I don’t expect Archdaily will ever reach the level of sophistication where it actually expands our architectural horizons for why should it even aspire to if there’s no need? Our digital architectural media are no better than they need to be to do the job they exist to do. But what is that, exactly? We might want to wonder a bit more about why they have settled on their current formats.
The day after the US election, I had a look on the “News” section of ArchDaily to see if anything had happened that might have implications for the built environment. Nope. Nada. Nanimo. All I found were annoucements for next half dozen upcoming BIG projects, plus this.
President Obama complains about Facebook the same week he gives the bloke who designed their headquarters a medal – and a Medal Of Freedom at that. FOL.
By broadcasting everything, ArchDaily admits no concepts of editorial or curatorial responsibility. And why should it when it’s simply not possible for any one person to even view everything it publishes let alone process it or, perhaps crucially, have an opinion on it. Occasionally, it inadvertently reminds people of the need to have opinions. It received some heat earlier this year for posting details of a competition to build a US-border wall. Sides were quickly taken.
Me, I don’t see anything wrong in attacking a platform, especially one whose stated mission is so vague. The death of architecture will be either a slow one due to overindulgence or a slow one due to accumulated toxins. Too much crap is getting said in the name of “generating debate”.
Yes, it’s the same image but this time the focus is on “Top architectural stories”. An internet news site sponsors an international architecture competition featuring a speaker who predictably generates predictable news. Dezeen then reports on the resultant brouhaha and the story bounces around the world and receives 80 comments within a day.
On the same platform, Mimi Zeiger writes an article intelligently critical of the 15th Bienalle and six months on there’s still not one comment. Without evidence of the balanced and critical consumption of information, it’s impossible to sustain the lie these sites exist to provide some sort of “forum for debate”. We should wean ourselves off any platform that has a business model reliant upon advertising, including global architecture competitions and award get-togethers.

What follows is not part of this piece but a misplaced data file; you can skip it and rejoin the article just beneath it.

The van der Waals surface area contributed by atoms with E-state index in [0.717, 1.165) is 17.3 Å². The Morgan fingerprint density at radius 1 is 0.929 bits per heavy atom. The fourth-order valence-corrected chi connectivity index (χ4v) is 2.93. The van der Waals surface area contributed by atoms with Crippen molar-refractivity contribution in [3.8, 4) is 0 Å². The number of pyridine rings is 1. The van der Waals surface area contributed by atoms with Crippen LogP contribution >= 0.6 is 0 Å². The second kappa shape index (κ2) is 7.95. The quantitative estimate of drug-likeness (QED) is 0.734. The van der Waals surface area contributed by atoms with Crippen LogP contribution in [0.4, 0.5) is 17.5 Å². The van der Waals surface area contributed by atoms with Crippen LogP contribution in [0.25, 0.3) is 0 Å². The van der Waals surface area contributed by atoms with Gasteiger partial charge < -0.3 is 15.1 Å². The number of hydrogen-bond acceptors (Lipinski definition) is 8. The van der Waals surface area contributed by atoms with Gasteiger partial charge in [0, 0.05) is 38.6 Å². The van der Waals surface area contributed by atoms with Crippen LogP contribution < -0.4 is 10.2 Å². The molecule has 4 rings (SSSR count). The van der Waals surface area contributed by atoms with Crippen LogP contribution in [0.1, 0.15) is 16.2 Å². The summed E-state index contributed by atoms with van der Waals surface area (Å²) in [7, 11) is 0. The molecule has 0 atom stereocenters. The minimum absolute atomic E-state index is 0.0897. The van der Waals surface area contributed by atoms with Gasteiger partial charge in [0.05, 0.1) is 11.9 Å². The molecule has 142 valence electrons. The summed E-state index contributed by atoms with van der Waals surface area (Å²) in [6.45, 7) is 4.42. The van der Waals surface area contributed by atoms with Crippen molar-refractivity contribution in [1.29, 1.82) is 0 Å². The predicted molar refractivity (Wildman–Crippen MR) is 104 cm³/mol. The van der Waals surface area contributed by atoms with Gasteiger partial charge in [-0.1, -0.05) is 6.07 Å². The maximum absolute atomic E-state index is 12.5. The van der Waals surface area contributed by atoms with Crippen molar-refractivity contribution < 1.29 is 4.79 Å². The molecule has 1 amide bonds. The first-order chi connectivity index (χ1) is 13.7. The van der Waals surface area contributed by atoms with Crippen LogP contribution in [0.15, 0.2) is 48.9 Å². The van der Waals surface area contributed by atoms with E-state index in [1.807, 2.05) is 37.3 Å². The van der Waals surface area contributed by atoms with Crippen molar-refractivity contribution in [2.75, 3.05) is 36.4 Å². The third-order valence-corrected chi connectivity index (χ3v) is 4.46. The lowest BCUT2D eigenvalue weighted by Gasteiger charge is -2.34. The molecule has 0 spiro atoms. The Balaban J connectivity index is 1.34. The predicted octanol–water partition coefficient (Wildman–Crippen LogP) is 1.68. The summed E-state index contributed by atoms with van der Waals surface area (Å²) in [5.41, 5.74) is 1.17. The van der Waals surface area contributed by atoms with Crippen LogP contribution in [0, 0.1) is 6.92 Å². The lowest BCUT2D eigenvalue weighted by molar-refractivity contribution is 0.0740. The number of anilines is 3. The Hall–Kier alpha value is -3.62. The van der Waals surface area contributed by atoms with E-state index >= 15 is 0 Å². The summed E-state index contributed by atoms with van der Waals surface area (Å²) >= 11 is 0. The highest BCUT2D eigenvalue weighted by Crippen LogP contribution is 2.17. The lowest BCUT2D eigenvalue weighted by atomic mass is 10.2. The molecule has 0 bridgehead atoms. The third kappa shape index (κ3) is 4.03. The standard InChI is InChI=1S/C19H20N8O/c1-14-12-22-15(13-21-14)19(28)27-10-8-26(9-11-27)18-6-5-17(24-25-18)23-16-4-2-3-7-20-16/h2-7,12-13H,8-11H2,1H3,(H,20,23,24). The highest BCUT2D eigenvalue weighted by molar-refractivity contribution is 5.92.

Even though the spotlight is currently on digital platforms, we shouldn’t relax about what’s going on in the traditional ones for over in my inbox was this.
Aravena’s gone from Elemental to governmental via a brief interlude of monumental.
The guy’s clearly a genius if his next project is to get the military-industrial complex to export sustainability to conflict-ravaged countries worldwide. Let’s wish him well in his star trek. It seems that in lecture theatres around the world, the same people are always in our faces delivering the same message.
Proposed as a non-digital forum where architecture can be discussed, Turncoats provides the semblance of open debate conducted without the presence of digital recording media, mobile phones or cameras. The idea is to encourage open and un-selfcensored debate between participants but one of them is a plant – their views may not be what they really think. This makes a travesty not just of discussion but of dissent as well. At the end of the day, having a bunch of media players act out open debate behind closed doors only shows that beyond tragedy and farce is metaphor.
Never before in the history of humankind has there been so much talk about architecture. I can’t blame ArchDaily for everything that’s wrong with the world of architecture so let’s talk about David Basulto. He used couches hooked up to a non-stop video feed in his unintentionally menacing proposition of Architecture as Therapy for the Nordic Pavilion at Venice 2016 . This isn’t architecture as therapy. It’s architecture as sedation. What’s worse is that it was countenanced and endlessly reviewed but I find it too brazenly apt to be comfortable with it.
Digital platforms for architecture are entering their post-content phase. The new notion that Everything is Architecture conveniently removes conceptual divisions between what is and what isn’t. It is the natural consequence of there being too little genuine architectural content compared with the amount of advertising and marketing that needs to be hung off of it.
The 1920s had a flourishing environment of architectural thought brought about by perhaps at best a couple of dozen magazines reporting occurrences in and around Europe, and in two or three languages as well. There was crossover between disciplines but everything wasn’t architecture and architecture wasn’t everything. Architecture’s products were for everybody but everybody didn’t need to know about its designs or designers. Information about architecture meant information about recently completed buildings and for a while there was a healthy cycle involving the natural generation of information that architects were eager to receive, process and use to produce better buildings and pass on those results to other architects so people everywhere could benefit. It was the most intellectually dynamic and socially progressive decade the world had ever seen. We forget this.
All but one of the slideshow images are from a MoMa exhibition titled THE ELECTRO-LIBRARY: European Avant-Garde Magazines from the 1920s (March 7–June 13, 2016).